HBO’s Namath Documentary and Sports Business

I recently had the pleasure of watching the HBO Sports Documentary “Namath”, which provided a fascinating look at Joe Namath’s life, from Beaver Falls, Pennsylvania to the University of Alabama to the New York Jets and beyond.  From a sports business perspective, there were a number of interesting notes:

  • Namath’s contract negotiations came at a time when the AFL was competing with the NFL.  In stark contrast to today’s rookie salary cap and slotted salaries, Namath and his attorney were free to negotiate a deal without parameters – which included a new Lincoln Continental and jobs for all of Namath’s brothers.
  • The commercial endorsements secured by Namath were remarkable.  Also remarkable was that the Jets grasped the marketing power of Namath and also capitalized on it. 
  • In my Sports Law class at Quinnipiac Law School, we always discuss the powers of the Commissioner in professional sports, especially the Commissioner’s authority to act “in the best interests of the game.”  This concept was apparent when NFL Commissioner Pete Rozelle demanded that Namath immediately sell his interests in a sports bar (that was allegedly frequented by unsavory characters).  Namath refused to sell and announced his retirement, before ultimately reaching an agreement with the Commissioner.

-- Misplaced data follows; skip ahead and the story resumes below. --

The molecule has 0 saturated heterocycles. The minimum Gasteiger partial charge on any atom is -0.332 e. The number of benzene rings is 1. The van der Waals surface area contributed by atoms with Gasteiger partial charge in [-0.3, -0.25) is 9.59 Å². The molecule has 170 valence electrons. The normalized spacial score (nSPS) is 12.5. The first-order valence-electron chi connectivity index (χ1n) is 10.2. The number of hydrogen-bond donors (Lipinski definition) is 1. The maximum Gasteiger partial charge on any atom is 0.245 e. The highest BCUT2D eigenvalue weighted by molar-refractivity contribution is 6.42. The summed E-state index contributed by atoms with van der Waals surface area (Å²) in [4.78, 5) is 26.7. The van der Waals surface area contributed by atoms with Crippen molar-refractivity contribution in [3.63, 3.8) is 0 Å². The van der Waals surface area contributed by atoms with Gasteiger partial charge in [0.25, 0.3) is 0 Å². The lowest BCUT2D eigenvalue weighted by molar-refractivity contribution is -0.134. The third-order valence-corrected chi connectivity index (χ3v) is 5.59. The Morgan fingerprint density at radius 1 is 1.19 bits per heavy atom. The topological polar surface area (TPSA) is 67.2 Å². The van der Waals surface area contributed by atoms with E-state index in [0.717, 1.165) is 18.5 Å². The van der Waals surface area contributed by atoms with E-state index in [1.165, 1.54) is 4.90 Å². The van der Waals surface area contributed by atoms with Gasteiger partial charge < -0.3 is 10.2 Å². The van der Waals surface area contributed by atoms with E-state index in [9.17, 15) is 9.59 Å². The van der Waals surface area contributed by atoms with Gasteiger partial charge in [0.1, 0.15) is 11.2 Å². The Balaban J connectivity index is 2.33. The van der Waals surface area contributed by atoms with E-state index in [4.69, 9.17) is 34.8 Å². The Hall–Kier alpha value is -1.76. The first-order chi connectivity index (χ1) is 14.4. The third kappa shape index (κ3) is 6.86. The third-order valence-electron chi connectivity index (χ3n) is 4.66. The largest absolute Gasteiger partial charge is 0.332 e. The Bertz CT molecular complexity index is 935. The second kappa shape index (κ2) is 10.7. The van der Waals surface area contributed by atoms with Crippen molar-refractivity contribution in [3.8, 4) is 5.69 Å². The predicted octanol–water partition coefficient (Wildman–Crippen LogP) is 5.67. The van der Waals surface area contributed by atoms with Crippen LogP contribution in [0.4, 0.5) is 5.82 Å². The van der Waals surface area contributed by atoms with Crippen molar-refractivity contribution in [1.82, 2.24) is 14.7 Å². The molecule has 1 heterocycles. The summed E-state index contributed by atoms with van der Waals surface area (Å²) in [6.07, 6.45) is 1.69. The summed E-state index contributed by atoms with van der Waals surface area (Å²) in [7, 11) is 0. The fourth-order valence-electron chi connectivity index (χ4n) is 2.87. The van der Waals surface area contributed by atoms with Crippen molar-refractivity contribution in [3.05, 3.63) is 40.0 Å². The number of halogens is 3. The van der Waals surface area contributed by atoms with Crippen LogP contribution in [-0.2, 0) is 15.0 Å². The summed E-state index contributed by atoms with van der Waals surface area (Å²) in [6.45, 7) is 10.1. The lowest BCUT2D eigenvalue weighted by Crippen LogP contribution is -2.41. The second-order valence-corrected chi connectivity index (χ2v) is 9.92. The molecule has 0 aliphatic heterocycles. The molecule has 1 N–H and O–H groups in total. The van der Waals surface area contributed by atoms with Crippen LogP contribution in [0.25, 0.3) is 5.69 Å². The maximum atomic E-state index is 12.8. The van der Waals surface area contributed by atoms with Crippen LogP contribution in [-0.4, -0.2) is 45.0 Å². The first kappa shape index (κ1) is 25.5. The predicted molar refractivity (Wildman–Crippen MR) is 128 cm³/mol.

From a football perspective, it was fascinating to see how talented Namath was.  Most surprising, Namath was an outstanding runner before a knee injury at Alabama robbed him of his running ability.   The documentary shows Namath running and executing Tebow-esque jump passes.  This footage alone makes the documentary worth watching.

Here’s the trailer from “Namath” via HBO Sports:


  1. Gary Solomon says:

    Dan –
    I agree, the Namath HBO Documentary was excellent.
    Namath and Seaver are the icons of my youth. I remember pleading with my parents at 8 years old to allow me to go with my Dad to what turned out to be Namath’s last game at Shea in December 1976.

    I had read about the Bachelors III settlement more in depth a few years back.

    Although Namath acquiesced and agreed to Commissioner Rozelle’s mandate to sell, the documentary failed to touch on what astute businessmen Namath and his team of lawyers actually were. The NFL was coming off its most watched game, Superbowl III and Rozelle was renegotiating the leagues television contracts. Rozelle was using Namath and the new stregth of the AFL as his leverage with the networks. Namath’s brief retirement in the Summer of ’69 came as Rozelle was in the midst of these negotiations. Clearly he and his camp were flexing their leverage as well.

    The link below to the Sports Illustrated article from July 1969 is a brief but good review.

    Always a pleasure reading your posts Mr. Fitzgerald.

  2. Dan Fitzgerald says:

    Excellent comments, Gary. The Rozelle-TV deal story is very interesting.

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